And this cleavage is at the root of an important and growing rift in the field of data governance, one rapidly embedding itself in all the various systems evolving to rely on digital tools and data. As a result, the digital transformation projects that rely most on public legitimacy and trust are often betraying that trust. They offer public assurances of abstract privacy and security protections, while developing no meaningful path to enforcement or justice. The inevitable outcome is fragility and injustice when such systems turn out to be flawed.
In practice, the rift begins with problem definition. There are, broadly, two animating frames for data governance projects. The first is data value maximization: “We are making a lot of data — how do we maximize its value?” The second is rooted in solving a problem in context: “Can we help solve a problem for a group of people with data or technology?” Value maximization and contextual problem-solving approaches to data governance are inherently political, but they measure and perform their politics very differently. Value maximization incentivizes first-movers and broad problem definitions, while minimizing the costs of due diligence, rightsholder participation and accountability. By contrast, contextual problem-solving approaches tend to incentivize due diligence, working with rightsholders, and accountability – all of which are costs, if not barriers, to data reuse.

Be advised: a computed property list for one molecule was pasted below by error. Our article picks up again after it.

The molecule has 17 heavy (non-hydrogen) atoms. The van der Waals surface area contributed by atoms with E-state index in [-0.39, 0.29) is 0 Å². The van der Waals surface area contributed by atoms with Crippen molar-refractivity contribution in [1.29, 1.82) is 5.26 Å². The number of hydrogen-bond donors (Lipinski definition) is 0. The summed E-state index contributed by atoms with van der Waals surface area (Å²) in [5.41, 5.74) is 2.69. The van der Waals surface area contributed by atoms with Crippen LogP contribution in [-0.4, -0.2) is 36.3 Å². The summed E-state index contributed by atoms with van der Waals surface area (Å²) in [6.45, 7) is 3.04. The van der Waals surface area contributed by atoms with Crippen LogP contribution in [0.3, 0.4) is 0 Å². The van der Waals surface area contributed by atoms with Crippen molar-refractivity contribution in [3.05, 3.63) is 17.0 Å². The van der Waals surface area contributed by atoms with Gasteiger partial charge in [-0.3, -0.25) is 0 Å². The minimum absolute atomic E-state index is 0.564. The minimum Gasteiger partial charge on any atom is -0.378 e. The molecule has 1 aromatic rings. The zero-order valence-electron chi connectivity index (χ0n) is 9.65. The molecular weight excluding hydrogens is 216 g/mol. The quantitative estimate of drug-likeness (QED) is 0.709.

And, as a result, value-maximization approaches prefer broad, often infinite problem definitions. Broad problem definitions ostenstibly grant broad authorities (whereas concrete problem definitions typically create clearer and firmer limitations on the justifiable data use). The NHS explained, for example, that its data grab is to “save lives,” which is an impossibly broad and endlessly reusable purpose. Contrast the breadth of purpose with something like “develop treatments and cures for COVID-19,” which is a more specific pursuit, with clearer boundaries, indicators for success, and – to an extent – logic for prioritizing resources.
The common response to this dichotomy? “We can do both!” And that’s true — but not within the same systems, or at the same time.
The reason is that data maximization and contextual problem-solving clash in their basic operational principles and design. When digital transformation is justified by appeals to vaguely defined values (i.e., “open,” “public interest,” “for good”), rather than by a clear articulation of the problem it purports to solve, and for whom, it can provide political cover for the plan’s architects and their allies to self-deal. And while the systemic oppression of the underserved by the connected, via technocratic policy delivery, is of course not new, technology, as they say, amplifies everything. Governance is supposed to insert friction, deliberation, transparency and validation into systems that are fundamental to our well-being — a function we can only hope works in most places, most of the time, despite the evidence.